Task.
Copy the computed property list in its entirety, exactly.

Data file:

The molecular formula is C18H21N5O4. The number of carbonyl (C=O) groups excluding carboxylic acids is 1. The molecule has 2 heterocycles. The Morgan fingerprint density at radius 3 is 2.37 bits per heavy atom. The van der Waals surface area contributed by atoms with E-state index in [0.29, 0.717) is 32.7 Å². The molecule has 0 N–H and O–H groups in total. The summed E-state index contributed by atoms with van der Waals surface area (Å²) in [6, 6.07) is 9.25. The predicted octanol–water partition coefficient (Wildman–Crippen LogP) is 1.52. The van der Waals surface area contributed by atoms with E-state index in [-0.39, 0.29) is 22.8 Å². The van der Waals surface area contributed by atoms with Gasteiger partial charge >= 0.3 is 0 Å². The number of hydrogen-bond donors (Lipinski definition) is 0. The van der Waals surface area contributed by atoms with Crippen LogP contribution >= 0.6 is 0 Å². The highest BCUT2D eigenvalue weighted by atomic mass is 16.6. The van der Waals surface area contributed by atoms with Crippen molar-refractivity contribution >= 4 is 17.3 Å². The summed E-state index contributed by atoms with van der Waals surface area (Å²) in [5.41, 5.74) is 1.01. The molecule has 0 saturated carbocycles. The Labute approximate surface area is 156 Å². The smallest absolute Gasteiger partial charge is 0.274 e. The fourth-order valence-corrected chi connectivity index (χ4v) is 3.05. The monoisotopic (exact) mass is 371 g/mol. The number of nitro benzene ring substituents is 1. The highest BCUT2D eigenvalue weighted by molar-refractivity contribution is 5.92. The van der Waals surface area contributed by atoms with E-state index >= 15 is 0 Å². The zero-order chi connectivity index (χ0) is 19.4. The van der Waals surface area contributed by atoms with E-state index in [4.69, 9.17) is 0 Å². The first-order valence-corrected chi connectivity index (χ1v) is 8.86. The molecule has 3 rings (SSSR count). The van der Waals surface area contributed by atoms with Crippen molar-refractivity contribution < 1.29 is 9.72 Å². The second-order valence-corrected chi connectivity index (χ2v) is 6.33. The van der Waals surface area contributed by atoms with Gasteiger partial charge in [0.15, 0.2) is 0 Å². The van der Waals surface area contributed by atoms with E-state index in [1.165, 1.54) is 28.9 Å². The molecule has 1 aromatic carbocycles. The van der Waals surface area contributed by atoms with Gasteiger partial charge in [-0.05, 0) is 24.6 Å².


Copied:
The molecular formula is C18H21N5O4. The number of carbonyl (C=O) groups excluding carboxylic acids is 1. The molecule has 2 heterocycles. The Morgan fingerprint density at radius 3 is 2.37 bits per heavy atom. The van der Waals surface area contributed by atoms with E-state index in [0.29, 0.717) is 32.7 Å². The molecule has 0 N–H and O–H groups in total. The summed E-state index contributed by atoms with van der Waals surface area (Å²) in [6, 6.07) is 9.25. The predicted octanol–water partition coefficient (Wildman–Crippen LogP) is 1.52. The van der Waals surface area contributed by atoms with E-state index in [-0.39, 0.29) is 22.8 Å². The van der Waals surface area contributed by atoms with Gasteiger partial charge >= 0.3 is 0 Å². The number of hydrogen-bond donors (Lipinski definition) is 0. The van der Waals surface area contributed by atoms with Crippen LogP contribution >= 0.6 is 0 Å². The highest BCUT2D eigenvalue weighted by atomic mass is 16.6. The van der Waals surface area contributed by atoms with Crippen molar-refractivity contribution >= 4 is 17.3 Å². The summed E-state index contributed by atoms with van der Waals surface area (Å²) in [5.41, 5.74) is 1.01. The molecule has 0 saturated carbocycles. The Labute approximate surface area is 156 Å². The smallest absolute Gasteiger partial charge is 0.274 e. The fourth-order valence-corrected chi connectivity index (χ4v) is 3.05. The monoisotopic (exact) mass is 371 g/mol. The number of nitro benzene ring substituents is 1. The highest BCUT2D eigenvalue weighted by molar-refractivity contribution is 5.92. The van der Waals surface area contributed by atoms with E-state index >= 15 is 0 Å². The zero-order chi connectivity index (χ0) is 19.4. The van der Waals surface area contributed by atoms with E-state index in [4.69, 9.17) is 0 Å². The first-order valence-corrected chi connectivity index (χ1v) is 8.86. The molecule has 3 rings (SSSR count). The van der Waals surface area contributed by atoms with Crippen molar-refractivity contribution < 1.29 is 9.72 Å². The second-order valence-corrected chi connectivity index (χ2v) is 6.33. The van der Waals surface area contributed by atoms with Gasteiger partial charge in [0.15, 0.2) is 0 Å². The van der Waals surface area contributed by atoms with E-state index in [1.165, 1.54) is 28.9 Å². The molecule has 1 aromatic carbocycles. The van der Waals surface area contributed by atoms with Gasteiger partial charge in [-0.05, 0) is 24.6 Å².